Nicola Sturgeon: Vaccine points to 'way out' of Scots Covid nightmare

The emergence of a vaccine with 90 per cent effectiveness points to a way out of Scotland’s coronavirus nightmare in the “not-too-distant future” Nicola Sturgeon has said.

The First Minister said the interim results of the large-scale trials of the Pfizer/BioNTech vaccine provided “light at the end of the tunnel”.

Tory leader Douglas Ross also hailed the results as an “early Christmas present”.

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Coronavirus in Scotland: First Covid-19 vaccine is 90% effective, trials say
A shopper wearing a protective face mask walks past a shop sign that read "Bring On 2021" in Edinburgh

A national plan is already in place to oversee distribution of the vaccine if, as expected, it becomes widely available, Health Secretary Jeane Freeman said.

The 90 per cent success rate of the Pfizer/BioNTech candidate is beyond expectations of most experts and marks the first release of large-scale trials from several vaccines in developments

"There is light at the end of this tunnel," Ms Sturgeon said.

"The news we've heard this morning about vaccine development - one of the vaccines being developed by the pharmaceutical company Pfizer, which is being trialled in other countries across the world - the early indications are that it is 90 per cent effective.

The end of Scotland's Covid nightmare may be in sight

"That is perhaps amongst the best news we've had in recent weeks. It's not going to provide us with a way out of this today or tomorrow or next week - perhaps not even in this calendar year.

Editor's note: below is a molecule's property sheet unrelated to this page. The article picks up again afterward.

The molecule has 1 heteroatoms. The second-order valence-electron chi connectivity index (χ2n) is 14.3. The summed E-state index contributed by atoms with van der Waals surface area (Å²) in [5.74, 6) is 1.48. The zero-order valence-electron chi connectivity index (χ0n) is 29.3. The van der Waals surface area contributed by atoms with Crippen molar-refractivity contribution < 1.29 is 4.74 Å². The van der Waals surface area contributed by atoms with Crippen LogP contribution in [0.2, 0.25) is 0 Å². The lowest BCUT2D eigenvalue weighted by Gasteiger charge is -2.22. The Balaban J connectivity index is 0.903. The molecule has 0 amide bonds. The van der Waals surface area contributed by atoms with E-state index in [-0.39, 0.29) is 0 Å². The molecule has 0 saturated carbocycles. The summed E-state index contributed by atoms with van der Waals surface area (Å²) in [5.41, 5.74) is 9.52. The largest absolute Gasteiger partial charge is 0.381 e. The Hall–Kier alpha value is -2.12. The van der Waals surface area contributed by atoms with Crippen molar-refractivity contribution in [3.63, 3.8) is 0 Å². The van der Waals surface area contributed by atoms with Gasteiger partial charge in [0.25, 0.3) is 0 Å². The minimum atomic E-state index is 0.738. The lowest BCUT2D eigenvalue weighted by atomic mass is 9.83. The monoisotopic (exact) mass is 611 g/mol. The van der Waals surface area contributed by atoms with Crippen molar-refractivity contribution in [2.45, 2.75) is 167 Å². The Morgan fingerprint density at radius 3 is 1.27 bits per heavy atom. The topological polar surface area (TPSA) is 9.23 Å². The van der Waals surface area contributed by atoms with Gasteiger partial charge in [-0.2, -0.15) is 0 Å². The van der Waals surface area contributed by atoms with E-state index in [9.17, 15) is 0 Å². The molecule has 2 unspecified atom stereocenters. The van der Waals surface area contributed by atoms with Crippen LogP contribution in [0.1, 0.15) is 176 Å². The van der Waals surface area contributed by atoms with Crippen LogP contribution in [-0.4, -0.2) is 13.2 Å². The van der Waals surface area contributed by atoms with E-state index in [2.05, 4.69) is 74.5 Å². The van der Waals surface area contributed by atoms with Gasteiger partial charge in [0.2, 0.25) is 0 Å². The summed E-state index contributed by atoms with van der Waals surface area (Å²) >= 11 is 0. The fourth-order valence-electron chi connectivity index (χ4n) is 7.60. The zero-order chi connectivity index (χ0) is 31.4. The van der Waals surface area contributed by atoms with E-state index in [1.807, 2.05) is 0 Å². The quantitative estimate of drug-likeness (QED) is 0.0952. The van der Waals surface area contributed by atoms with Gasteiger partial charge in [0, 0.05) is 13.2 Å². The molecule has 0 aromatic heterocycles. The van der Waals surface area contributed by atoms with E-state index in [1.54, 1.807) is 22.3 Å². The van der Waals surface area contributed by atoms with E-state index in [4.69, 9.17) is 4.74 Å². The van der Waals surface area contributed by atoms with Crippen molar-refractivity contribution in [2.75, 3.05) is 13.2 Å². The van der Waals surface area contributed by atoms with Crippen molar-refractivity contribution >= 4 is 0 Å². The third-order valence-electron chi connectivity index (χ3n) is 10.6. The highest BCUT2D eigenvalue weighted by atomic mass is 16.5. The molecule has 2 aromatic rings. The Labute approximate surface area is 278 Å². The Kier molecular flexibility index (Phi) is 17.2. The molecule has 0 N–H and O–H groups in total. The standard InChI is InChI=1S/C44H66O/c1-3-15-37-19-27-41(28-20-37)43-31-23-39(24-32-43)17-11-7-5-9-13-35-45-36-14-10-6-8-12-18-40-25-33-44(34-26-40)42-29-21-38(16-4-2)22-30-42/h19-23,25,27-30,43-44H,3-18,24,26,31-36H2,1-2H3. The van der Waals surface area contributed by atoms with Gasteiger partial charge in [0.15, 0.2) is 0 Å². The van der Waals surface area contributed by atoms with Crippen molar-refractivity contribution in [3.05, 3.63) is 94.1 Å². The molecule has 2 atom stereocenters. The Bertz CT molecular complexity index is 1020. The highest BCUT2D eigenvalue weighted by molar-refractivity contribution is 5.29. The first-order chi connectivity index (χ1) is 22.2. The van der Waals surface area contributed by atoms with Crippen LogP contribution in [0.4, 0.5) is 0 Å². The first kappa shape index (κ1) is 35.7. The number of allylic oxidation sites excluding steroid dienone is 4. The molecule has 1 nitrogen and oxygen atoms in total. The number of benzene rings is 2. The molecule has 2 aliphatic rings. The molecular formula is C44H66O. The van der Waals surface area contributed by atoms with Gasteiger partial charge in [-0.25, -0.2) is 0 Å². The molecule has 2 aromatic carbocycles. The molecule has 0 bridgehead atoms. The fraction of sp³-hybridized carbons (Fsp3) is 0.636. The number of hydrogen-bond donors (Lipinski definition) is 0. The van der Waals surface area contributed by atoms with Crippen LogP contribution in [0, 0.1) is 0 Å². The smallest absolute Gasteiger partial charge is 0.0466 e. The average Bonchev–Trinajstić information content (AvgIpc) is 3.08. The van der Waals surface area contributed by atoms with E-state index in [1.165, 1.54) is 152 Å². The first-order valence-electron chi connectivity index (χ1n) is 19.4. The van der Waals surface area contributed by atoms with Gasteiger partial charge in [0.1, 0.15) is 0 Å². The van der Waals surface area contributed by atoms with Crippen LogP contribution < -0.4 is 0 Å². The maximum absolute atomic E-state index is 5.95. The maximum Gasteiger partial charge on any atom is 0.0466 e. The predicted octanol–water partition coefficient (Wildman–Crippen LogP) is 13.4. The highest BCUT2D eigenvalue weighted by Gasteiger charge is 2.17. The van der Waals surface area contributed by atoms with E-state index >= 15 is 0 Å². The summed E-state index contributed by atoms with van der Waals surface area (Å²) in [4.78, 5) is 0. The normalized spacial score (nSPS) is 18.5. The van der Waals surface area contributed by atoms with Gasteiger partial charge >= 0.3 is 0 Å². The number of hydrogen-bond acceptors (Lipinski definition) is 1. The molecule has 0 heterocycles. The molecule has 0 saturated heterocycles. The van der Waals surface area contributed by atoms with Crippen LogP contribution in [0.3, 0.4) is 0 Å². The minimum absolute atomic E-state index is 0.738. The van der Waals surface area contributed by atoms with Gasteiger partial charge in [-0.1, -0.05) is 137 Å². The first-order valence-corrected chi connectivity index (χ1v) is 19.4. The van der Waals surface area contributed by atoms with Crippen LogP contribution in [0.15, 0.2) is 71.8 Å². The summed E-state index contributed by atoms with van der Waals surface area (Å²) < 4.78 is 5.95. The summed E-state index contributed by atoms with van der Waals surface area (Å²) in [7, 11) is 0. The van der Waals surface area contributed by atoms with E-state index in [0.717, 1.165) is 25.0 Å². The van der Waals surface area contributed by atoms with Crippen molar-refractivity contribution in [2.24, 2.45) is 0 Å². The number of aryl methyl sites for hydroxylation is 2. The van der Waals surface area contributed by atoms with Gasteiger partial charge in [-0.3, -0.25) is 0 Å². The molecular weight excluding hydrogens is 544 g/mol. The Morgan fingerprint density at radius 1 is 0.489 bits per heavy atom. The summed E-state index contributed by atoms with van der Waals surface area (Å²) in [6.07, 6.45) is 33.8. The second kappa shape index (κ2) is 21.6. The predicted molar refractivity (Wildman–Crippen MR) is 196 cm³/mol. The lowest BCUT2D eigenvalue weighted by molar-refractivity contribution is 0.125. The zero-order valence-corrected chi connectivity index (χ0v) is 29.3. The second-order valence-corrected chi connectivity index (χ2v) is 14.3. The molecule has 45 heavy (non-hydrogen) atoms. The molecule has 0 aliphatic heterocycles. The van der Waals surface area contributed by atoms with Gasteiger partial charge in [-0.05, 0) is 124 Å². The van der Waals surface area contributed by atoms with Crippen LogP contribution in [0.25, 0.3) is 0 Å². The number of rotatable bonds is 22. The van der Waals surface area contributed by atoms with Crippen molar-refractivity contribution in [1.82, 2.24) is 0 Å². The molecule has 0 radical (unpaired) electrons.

"But that development with all the other work that is going into the development of other vaccines does give us real hope that in the not-too-distant future science is going to fund us a way out of this terrible time we're living through.

"So hold onto that hope today, but also use it as a motivation. What we're living through right now and all of the restrictions that are so difficult for all of us will not last forever."

The Health Secretary said planning had been underway for some months in anticipation of the delivery of a Coid-19 vaccine in Scotland

The approach will be grounded in a "four nations" approach along with other UK countries.

"Here in Scotland it will be a national plan that covers the whole of the country with delivery localised to ensure that we can take account of the various populations and geographies of the country, but that there is a consistency across the whole country,” Ms Freeman said.

"We will use a variety of routes for delivery and locations, some of which people will have experienced in the current delivery of the seasonal flu programme, but adding more local delivery including the possibility of mobile units in some parts of the country where that makes more sense."

A final decision on who gets the vaccine and in what order will be down to the Joint Committee on Vaccines and Immunisation.

"We will follow their clinical guidance as we do with the flu vaccine programme," Ms Freeman said.

The UK has already ordered supplies of the vaccine from Pfizer and Scotland will get a "population share" of supplies.

Scotland's chief medical officer Dr Gregor Smith described the vaccine development as "really encouraging news”.

Scots Tory leader Douglas Ross added: “It’s an early Christmas present for everyone who has sacrificed so much over the last eight months.

“It offers a glimmer of hope that we can soon move forward and together we can get back to a form of normality."

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